From the recent interview of Adam Jentleson, former deputy chief of staff to Democratic Sen. Harry Reid by NPR reporter Audie Cornish Former Senator's Staffer On What Senate Might Do In Response To Riot At U.S. Capitol:
CORNISH: One of the striking things about this week was seeing the Confederate flag inside the Capitol, brought in by some of the violent rioters who had broken in. What was that like for you, given the racial history you write about in the book?
JENTLESON: It was incredibly depressing. There is a very ugly racial history underlying the Senate. I think that's true, you know, for so many institutions in American life but, really, especially so for the Senate. So much of the structure of the body itself exists due to concessions to the planter class and the slave power back in the 18th and 19th centuries, and then even through the 20th century, many of the rules that are currently in place that we're operating under were put in place in service of segregation of senators from the South.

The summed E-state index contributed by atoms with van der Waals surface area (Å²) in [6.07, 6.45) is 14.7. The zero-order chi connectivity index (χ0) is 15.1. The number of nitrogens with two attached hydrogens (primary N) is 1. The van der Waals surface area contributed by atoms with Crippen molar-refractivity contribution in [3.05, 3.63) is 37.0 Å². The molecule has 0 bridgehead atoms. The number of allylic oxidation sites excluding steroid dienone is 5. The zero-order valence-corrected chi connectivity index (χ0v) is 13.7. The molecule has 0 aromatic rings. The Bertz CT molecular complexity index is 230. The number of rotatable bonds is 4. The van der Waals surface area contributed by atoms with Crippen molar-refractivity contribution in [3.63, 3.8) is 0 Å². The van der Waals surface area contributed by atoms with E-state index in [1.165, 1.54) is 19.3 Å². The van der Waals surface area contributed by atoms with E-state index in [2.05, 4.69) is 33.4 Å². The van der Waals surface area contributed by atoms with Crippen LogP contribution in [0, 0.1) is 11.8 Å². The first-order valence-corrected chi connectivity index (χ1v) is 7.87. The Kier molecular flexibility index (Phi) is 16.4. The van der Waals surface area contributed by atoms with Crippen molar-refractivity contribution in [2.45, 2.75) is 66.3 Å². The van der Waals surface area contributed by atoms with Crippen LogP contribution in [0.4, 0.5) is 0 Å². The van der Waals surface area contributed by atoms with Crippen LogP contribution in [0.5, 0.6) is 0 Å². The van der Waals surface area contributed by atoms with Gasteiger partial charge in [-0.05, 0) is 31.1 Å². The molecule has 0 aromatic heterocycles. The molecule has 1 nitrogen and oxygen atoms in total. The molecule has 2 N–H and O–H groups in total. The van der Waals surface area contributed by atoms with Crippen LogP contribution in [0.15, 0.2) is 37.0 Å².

Slavery was well established by the time the US Constitution was written in the 17th century, but the numerical structure of the US Senate; two members from each state — independent of the size of the population of each state — may not have been a concession to the "planter class".
Jentleson mentions "So much of the structure of the body itself exists due to concessions to the planter class and the slave power back in the 18th and 19th centuries, and then even through the 20th century.
Before I can ask if this is true or not, I need to know what aspects of the "structure" of the Senate (which I assume refers at least in part to Senate rules and procedures) can be seen as "concessions to the planter class" and to slavery "back in the 18th and 19th centuries, and then even through the 20th century."
My guess is that Jentleson's premise here isn't completely novel and there are established arguments for this. Is it possible to identify a few of the main ones?